Water Crisis in India


    Syllabus: GS1/ Geography 


    • The water crisis has affected more than 7,000 villages, 1,100 wards, and 220 talukas thus far in Karnataka

    Water Scarcity in India


    • High Water Stress: India has about 18 percent of the world’s population but only 4 percent of the world’s water resources (NITI Aayog Report, 2017), making it among the most water stressed in the world. 

    • Low Per capita water availability: It is around 1,100 cubic meters (m3), well below the internationally recognized threshold of water stress of 1,700 m3 per person, and dangerously close to the threshold for water scarcity of 1,000 m3 per person.

    • Uneven Distribution: Monsoon rains are crucial, and erratic rainfall patterns worsen water stress in many regions.

    • Strained Access: Millions lack access to safe drinking water, relying on polluted sources or struggling to afford clean water.
    • Widening gap between water demand and availability: Rapid urbanisation and industrialisation are taking a heavy toll on the overall water demand scenario. 

    Reasons for scarcity

    • Rising Demand: Population growth and rapid urbanization put immense pressure on water resources.

    • Overexploitation: Excessive groundwater extraction for agriculture and industry depletes aquifers faster than they can be replenished.
    • Pollution: Industrial waste and agricultural runoff contaminate surface water sources, making them unfit for consumption.
    • Poor Infrastructure: Leakages in pipes and canals waste precious water, further straining supplies.
    • Climate Change: Unpredictable weather patterns disrupt monsoons and exacerbate water scarcity.

    Measure to overcome the water scarcity 

    • A circular water economy:  To maximize the utility of every litre of water and reduce the city’s dependence on external sources.
    • Water Saving Techniques: Drip irrigation and other efficient methods are being introduced in agriculture.
    • Public Awareness Campaigns: Educating people about water conservation and sanitation practices is crucial.
    • Infrastructure Improvements: Upgrading water treatment plants and distribution networks is essential.
    • Sustainable Water Management: Integrated water resource management that considers all stakeholders is needed.
    • Public-Private Partnerships: Collaboration between government, businesses, and NGOs can accelerate progress.
    • Community Participation: Empowering local communities to manage water resources effectively is vital.
    • Technological Solutions: Exploring desalination, wastewater treatment, and rainwater harvesting technologies can provide new water sources.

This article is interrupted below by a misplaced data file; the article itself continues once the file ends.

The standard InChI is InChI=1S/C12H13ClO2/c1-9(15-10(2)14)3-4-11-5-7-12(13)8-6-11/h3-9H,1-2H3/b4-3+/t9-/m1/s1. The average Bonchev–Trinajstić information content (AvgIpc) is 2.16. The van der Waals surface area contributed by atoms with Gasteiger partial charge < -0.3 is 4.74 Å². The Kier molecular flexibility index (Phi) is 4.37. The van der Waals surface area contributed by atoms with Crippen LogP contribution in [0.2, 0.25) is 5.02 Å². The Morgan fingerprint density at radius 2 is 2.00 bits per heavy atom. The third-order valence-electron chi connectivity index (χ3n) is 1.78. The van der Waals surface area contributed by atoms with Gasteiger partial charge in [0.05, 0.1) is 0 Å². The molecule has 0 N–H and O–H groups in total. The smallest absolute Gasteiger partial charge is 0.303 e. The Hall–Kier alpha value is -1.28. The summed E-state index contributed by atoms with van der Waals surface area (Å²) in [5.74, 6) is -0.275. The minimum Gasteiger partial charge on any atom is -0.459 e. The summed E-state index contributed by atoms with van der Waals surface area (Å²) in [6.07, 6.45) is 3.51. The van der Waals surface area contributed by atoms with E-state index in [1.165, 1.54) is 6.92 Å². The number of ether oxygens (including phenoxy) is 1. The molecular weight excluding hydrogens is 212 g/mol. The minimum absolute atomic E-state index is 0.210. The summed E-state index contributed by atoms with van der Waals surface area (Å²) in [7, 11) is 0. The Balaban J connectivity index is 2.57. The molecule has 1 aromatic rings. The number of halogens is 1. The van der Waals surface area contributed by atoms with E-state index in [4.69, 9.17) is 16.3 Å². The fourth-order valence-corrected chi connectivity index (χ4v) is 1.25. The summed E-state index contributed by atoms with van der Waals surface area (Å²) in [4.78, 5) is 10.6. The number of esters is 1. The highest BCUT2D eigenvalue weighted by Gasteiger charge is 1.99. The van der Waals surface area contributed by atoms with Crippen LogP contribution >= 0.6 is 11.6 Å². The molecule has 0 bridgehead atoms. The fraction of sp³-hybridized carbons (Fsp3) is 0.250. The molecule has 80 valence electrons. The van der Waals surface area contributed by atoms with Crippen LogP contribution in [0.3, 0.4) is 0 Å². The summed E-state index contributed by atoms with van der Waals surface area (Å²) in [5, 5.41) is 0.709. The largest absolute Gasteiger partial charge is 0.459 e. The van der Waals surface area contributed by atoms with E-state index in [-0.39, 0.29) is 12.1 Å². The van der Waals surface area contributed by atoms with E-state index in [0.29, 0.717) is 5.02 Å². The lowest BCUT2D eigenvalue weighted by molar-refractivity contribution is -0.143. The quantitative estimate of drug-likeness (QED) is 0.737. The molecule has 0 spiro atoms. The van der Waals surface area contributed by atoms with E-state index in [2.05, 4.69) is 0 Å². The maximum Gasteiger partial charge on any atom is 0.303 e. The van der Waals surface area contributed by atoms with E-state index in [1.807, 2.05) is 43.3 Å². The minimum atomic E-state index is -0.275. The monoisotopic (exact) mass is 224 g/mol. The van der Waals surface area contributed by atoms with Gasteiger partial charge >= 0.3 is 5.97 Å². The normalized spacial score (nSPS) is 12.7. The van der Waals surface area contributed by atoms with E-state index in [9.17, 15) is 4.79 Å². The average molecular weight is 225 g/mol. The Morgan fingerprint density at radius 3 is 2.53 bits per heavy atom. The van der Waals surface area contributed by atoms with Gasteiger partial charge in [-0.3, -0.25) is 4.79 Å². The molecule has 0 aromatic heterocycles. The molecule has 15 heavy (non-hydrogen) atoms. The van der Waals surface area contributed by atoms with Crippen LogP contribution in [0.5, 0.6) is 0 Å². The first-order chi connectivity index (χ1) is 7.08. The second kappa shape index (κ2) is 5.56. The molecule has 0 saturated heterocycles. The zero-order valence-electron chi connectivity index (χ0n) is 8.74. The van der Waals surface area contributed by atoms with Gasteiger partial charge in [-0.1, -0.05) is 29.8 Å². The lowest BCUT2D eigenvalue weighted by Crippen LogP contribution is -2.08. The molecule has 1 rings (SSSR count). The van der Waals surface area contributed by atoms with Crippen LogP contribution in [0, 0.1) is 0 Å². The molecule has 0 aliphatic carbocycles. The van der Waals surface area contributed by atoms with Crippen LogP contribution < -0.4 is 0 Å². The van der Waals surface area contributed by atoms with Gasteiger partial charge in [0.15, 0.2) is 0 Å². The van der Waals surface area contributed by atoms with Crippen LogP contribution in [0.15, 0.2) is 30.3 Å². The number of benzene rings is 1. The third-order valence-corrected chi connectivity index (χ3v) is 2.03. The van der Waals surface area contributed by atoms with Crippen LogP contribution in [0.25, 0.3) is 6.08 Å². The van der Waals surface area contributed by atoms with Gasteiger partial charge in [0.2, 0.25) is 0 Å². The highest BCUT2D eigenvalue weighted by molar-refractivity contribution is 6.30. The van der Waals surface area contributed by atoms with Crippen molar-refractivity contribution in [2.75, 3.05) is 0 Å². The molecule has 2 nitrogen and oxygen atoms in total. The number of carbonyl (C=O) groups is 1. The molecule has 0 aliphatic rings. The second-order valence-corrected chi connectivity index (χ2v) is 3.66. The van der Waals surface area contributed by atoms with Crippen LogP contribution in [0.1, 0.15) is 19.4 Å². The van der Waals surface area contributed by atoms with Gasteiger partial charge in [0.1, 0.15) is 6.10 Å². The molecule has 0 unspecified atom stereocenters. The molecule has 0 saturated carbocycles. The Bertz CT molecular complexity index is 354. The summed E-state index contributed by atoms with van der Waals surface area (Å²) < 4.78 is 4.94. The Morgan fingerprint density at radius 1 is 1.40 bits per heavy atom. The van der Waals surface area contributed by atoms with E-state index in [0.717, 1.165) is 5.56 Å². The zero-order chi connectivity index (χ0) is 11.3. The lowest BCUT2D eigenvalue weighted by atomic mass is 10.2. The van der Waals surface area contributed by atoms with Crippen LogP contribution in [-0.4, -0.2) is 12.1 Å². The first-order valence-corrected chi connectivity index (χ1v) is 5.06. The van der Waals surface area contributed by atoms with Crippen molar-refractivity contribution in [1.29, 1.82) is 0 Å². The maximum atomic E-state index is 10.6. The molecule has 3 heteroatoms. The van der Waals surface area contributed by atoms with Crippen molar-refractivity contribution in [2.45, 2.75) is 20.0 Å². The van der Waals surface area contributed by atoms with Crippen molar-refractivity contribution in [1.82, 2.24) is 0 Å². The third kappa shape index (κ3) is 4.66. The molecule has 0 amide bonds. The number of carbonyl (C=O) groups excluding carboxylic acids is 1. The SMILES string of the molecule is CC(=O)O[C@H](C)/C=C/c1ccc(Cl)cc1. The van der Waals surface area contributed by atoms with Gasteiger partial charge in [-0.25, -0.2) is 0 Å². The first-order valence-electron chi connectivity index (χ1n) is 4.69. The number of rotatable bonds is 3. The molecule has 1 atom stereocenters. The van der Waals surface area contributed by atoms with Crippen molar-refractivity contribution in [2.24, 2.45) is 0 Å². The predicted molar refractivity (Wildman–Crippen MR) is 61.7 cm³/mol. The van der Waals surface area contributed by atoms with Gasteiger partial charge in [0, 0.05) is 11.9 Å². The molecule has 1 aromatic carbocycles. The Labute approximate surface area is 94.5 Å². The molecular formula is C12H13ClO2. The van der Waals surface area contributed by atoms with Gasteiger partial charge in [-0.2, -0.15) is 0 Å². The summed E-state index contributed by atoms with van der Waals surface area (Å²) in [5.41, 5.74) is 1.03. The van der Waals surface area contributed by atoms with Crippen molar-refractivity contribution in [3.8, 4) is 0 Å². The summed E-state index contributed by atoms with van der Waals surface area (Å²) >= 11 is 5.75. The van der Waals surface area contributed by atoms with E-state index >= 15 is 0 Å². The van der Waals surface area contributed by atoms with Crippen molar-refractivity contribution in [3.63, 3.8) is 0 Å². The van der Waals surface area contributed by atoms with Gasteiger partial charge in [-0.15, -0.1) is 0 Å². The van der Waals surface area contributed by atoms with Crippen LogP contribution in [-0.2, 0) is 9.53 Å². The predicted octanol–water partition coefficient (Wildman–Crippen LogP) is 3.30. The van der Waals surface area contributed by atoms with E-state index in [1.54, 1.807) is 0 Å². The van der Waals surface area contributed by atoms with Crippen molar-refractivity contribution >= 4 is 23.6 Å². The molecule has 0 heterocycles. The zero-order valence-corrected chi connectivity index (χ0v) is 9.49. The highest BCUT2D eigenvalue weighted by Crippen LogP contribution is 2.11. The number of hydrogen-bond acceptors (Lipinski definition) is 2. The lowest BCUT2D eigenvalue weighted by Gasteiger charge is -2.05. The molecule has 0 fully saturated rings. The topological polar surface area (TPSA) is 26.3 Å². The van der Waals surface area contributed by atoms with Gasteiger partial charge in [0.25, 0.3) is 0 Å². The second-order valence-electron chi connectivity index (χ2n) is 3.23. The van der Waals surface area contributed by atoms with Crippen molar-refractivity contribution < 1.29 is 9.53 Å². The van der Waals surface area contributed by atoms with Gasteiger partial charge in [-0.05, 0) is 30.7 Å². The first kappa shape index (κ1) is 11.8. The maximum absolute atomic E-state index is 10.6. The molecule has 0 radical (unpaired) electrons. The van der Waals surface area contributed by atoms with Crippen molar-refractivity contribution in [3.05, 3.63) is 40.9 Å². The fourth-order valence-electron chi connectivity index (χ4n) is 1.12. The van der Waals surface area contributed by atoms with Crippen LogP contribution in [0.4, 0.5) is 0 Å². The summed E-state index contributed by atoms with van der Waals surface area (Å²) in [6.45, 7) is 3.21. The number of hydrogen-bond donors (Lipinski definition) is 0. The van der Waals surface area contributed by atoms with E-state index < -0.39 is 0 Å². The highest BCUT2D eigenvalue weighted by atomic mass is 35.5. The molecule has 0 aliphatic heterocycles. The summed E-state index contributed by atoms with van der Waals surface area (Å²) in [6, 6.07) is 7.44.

Major Government initiatives

    • National Water Mission; The main objective of the NWM is ‘Conservation of water, minimising wastage, and ensuring its more equitable distribution both across and within States through integrated water resources development and management’.
    • The Jal Jeevan Mission (JJM): Launched in 2019 with the aim to provide a functional tap connection within the premises of each rural household in India by 2024.
      • The mission addresses SDG target 6.1 which focuses on achieving universal and equitable access to safe and affordable drinking water for all by 2030.
    • Ministry of Jal Shakti: The Government has created the Ministry of Jal Shakti in May 2019 to consolidate interrelated functions pertaining to water management.
    • Atal Bhujal Yojana (ABY):  The aim of the scheme is to improve the management of groundwater resources in such areas, which accounts for about 37 percent of such blocks in the country.
    • Pradhan Mantri Krishi Sinchayee Yojana (PMKSY): It is a centrally sponsored scheme (core scheme) launched in 2015. The centre- state share will be 75:25 per cent. In the case of the north-eastern region and hilly states, it will be 90:10. Its objectives are-
    • Accelerated Irrigation Benefit Programme (AIBP)– It aims to provide Central Loan Assistance (CLA) to major and medium irrigation projects that were in an advanced stage of completion to achieve the targeted potential, ultimately resulting in saving water and improving efficiency. 
    • National Aquifer Mapping and Management Programme (NAQUIM): Under NAQUIM, groundwater aquifers have been mapped and management plans have been made for 80 percent of the country.
    • Bureau of Water Use Efficiency (BWUE): It will be a facilitator for the promotion of improving water use efficiency across various sectors namely irrigation, drinking water supply, power generation, industries, etc., in the country.

    Way Ahead

    • In Narmada Bachao Andolan v Union of India (2000), the Court concluded that water is part of the right to life enshrined in Article 21 of the Constitution. Hence, it is our collective responsibility to ensure this basic human right is fulfilled.
    • The water crisis demands immediate and collective action. By adopting sustainable practices, promoting water conservation, and investing in infrastructure, India can mitigate the crisis and ensure a water-secure future.

    Source: TH